It’s welcome that the Faculty of Advocates has gone wider in its recommendations, although we will be told that extending PEOs into other contexts is beyond the current remit.
It’s worth noting that the present consultation into environmental litigations is only taking place because the European Commission finally ran out of patience with the authorities in both Scotland and England failing to respond to the very clear obligations undertaken by the UK Government on their behalf under the Aarhus Convention. The Scottish Government’s review into the civil courts under Lord Gill’s Review had looked at this and came out with a report which blatantly didn’t satisfy the Aarhus requirements and also for good measure took the view that granting PEOs might be incompetent in any case. This was followed by the unelected and secretive Supreme Courts Rules Committee producing totally non-Aarhus compliant drafts for a year or so and having them rejected by the Commission.
A second review under Sheriff Principal James Taylor has just closed and it will be interesting to see the report in due course.
In the meantime the position seems to be that thanks to Miss Uprichard we know that PEOs are indeed competent. They have not been restricted to environmental cases in any event, the original decision by Lord Glennie that opened the door to them being concerned with Hepatitis sufferers. This should give some hope and encouragement to the parents in Wick and elsewhere.
Recent comments by Ewan Kennedy
- saveseilsound’s new blog gives Jamie McGrigor the facts on Scottish Salmon Company ownership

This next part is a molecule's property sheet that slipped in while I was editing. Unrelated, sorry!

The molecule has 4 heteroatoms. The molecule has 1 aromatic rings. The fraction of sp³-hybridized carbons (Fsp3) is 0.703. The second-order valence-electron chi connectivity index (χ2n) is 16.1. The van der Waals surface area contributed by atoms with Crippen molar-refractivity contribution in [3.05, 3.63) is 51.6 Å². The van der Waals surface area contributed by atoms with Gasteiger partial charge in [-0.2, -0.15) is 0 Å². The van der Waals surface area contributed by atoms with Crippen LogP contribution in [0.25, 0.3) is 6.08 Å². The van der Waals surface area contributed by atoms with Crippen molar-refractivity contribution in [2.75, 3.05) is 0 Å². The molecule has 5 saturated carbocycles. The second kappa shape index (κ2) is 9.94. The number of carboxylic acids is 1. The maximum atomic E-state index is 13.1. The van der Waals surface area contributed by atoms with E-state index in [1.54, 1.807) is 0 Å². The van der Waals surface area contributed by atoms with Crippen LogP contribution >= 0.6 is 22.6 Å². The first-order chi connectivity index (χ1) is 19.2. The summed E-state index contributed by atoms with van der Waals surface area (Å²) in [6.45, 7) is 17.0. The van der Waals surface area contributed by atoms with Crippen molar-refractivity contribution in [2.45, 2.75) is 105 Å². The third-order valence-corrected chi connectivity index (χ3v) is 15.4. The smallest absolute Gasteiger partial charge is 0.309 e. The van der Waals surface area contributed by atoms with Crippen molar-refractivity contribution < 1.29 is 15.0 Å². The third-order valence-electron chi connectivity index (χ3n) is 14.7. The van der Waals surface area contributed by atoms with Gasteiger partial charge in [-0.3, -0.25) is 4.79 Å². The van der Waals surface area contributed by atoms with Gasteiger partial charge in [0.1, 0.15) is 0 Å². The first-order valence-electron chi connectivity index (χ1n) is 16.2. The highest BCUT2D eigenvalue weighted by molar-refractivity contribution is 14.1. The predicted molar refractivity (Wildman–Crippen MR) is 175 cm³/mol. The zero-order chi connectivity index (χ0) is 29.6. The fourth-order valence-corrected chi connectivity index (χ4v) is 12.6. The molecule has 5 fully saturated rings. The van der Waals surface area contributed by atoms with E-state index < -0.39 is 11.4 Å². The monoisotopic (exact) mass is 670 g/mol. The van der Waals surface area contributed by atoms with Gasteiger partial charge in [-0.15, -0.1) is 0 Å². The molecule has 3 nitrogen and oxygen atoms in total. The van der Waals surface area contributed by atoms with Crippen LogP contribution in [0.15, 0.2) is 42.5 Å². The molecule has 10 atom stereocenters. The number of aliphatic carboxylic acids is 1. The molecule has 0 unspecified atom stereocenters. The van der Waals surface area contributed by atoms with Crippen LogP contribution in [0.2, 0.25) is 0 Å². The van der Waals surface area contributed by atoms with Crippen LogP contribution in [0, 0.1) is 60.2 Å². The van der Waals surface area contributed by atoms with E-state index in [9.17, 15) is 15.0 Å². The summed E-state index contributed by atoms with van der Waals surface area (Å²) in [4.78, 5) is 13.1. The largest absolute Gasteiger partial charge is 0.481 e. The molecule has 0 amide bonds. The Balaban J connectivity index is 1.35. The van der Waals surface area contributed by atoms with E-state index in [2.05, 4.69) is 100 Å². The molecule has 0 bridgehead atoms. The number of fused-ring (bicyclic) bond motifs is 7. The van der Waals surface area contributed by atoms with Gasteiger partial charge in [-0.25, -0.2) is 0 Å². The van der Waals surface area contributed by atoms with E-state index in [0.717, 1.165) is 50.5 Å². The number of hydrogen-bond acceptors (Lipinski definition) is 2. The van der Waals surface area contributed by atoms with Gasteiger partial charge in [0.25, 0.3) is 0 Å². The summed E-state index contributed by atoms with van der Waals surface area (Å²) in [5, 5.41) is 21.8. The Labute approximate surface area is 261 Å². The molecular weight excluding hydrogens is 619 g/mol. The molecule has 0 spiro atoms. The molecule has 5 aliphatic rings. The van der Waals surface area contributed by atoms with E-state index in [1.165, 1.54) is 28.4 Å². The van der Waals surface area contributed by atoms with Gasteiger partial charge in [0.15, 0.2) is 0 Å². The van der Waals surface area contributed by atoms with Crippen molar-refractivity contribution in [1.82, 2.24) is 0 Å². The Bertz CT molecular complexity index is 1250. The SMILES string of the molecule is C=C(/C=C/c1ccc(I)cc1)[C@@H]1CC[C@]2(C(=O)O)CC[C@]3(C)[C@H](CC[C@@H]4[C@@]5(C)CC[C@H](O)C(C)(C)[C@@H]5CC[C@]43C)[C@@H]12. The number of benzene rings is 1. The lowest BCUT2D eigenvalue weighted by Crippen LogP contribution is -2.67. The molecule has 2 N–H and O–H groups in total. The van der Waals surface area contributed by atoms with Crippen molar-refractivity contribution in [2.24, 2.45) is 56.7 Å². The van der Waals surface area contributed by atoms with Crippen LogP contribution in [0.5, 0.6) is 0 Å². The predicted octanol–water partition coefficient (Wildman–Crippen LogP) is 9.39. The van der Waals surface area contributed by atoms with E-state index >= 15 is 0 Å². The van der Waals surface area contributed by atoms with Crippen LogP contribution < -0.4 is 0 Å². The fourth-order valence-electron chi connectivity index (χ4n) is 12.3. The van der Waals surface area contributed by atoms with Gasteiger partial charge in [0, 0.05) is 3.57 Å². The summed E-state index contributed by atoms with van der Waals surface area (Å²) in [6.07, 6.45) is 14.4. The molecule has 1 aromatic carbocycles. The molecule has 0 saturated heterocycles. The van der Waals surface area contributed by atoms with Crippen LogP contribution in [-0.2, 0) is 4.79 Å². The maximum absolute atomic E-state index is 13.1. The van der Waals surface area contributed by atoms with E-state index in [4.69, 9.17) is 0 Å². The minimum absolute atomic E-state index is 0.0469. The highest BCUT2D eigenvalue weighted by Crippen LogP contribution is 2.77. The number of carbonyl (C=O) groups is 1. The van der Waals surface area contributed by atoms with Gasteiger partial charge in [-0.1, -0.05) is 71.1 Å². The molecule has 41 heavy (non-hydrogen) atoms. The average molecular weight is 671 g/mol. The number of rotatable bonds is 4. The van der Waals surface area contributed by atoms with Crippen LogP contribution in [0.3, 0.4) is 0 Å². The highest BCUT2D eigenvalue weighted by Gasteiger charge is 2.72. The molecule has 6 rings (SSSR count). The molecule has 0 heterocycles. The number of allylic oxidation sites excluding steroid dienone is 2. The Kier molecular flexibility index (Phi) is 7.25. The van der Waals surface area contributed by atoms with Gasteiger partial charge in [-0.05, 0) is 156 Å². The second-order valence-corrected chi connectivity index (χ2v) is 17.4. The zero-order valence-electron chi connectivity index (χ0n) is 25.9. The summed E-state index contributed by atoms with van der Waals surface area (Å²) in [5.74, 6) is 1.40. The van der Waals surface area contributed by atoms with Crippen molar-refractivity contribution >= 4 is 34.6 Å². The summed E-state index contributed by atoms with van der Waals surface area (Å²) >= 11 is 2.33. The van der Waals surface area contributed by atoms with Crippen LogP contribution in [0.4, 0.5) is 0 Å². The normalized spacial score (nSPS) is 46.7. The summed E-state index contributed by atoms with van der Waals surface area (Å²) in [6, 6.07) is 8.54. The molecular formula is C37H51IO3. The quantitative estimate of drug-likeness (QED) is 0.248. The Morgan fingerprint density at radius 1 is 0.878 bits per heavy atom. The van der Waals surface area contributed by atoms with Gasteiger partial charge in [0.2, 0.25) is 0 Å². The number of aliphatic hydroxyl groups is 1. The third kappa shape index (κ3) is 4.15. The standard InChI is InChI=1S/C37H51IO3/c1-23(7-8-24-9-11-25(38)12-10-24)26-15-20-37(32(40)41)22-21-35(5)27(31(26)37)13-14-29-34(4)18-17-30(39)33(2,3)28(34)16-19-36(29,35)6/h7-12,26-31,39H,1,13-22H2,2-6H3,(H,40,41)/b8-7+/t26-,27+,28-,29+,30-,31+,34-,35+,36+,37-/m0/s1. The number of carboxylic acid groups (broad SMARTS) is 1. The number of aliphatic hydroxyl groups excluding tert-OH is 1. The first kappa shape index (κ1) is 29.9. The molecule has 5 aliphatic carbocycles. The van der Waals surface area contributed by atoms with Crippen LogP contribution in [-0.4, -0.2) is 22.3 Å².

There’s an article mentioning Mr Lopatinsky here:
He’s about 41 years of age and brought up in the United States, where he attended Cornell University. There are suggestions that his fund owns parts of Charlotte Square, possibly including Bute House.
As Roc Sandford suggests he’ll no doubt be delighted to clarify all these matters himself.
- Scottish Government gives Raasay crofters a consultation on shooting rights
This is staggering incompetence by someone and it’s fascinating that the Environment Minister blames the civil servants. One is left wondering what exactly Ministers actually do, if they don’t make decisions. There’s a full analysis of the legal background and the issues by Andy Wightman accessible here:- http://www.andywightman.com/
Towards the end of last year Mr Wheelhouse “decided” not to call in the very suspect decision by SEPA to grant a licence for pollutants to be dumped in Seil Sound at Ardmaddy South. It is likely that the decision will be subject to judicial review and it will be interesting to find out if civil servants are to be blamed for this as well, when matters come out in court.
- School closures: fascinating Court of Session opinion on Scottish Ministers’ appeal against judgment in favour of Western Isles Council
This is an extremely important and interesting decision, also commendably short. The Ministers were in the strange position of arguing that their powers were constrained whereas the Council argued they could look at the merits. But the Council failed in challenging the decision to call in. Effectively this means that the Ministers have more powers than they thought they had and the decisions will now need to be taken by them, after considering the issues rather than just the procedure.
- Phew. It’s not illegal to put up a dummy for election as a councillor
Almost right, Jim B. There’s a good analysis on the Lallandspeatworrier’s blog. Much worse than a typo, the dummy in the Procurator Fiscal’s office used the wrong section of the Act. It’s basic stuff for lawyers to get this sort of thing right and in the private sector he/she wouldn’t have any clients after this.
Ms Torry would have been economical on expenses
- Ewan Kennedy: affordable access to Judicial Review on horizon for environmental decisions
No. That will never happen in any circumstances.
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